ability "he knew the waters and the woods of Reelfoot
better than any other man there" (p. 128), but he is superstitiously shunned
and feared (especially at night) by his neighbors, and lives alone, "a creature
of affliction and loneliness, part savage, almost amphibious, set apart from
his fellows, silent and suspicious " (p. 128). There are "ugly stories" about
him in his relationship with the catfish, who would
come at his bidding and swim with him.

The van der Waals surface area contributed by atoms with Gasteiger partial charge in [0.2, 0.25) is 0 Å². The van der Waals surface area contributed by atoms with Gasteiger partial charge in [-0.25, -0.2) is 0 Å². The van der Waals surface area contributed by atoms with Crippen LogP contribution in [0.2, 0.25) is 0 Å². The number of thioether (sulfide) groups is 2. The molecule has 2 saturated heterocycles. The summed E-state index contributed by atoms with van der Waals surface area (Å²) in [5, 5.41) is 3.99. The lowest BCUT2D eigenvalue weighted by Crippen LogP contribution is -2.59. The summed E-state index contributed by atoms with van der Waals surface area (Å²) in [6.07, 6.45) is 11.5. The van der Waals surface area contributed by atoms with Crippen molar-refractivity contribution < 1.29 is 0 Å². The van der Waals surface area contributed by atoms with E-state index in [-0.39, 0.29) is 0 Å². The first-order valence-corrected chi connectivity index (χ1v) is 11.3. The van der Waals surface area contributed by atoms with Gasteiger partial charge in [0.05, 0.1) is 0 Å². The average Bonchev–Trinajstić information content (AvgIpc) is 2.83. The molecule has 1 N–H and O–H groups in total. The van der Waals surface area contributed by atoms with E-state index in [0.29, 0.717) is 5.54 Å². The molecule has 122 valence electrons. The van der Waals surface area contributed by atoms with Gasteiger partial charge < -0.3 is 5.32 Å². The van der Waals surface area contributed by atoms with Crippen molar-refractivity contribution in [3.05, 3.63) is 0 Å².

Had the story ended at the half-way point, a good case could be made for its Lovecraftian quality of mood and suggestive terror. Then Cobb takes a deep breath and starts a plot: "The Baxters were going to kill him." This second half of the story is the setting up of the murder of Fishhead--who has run afoul of two reprobates--and its consequence, which involves revenge through the catfish. An element here is found in several Lovecraft tales, and that is supernatural comeuppance. The transgressors are punished because of their misdeeds. In various ways it wraps up the ending of "The Doom That Came to Sarnath," "The Terrible Old Man," and "The Hound." In other and maturer Lovecraft stories the idea moves away from moral justice to the philosophical or epistemological realm of what happens when someone discovers what man is not meant to know.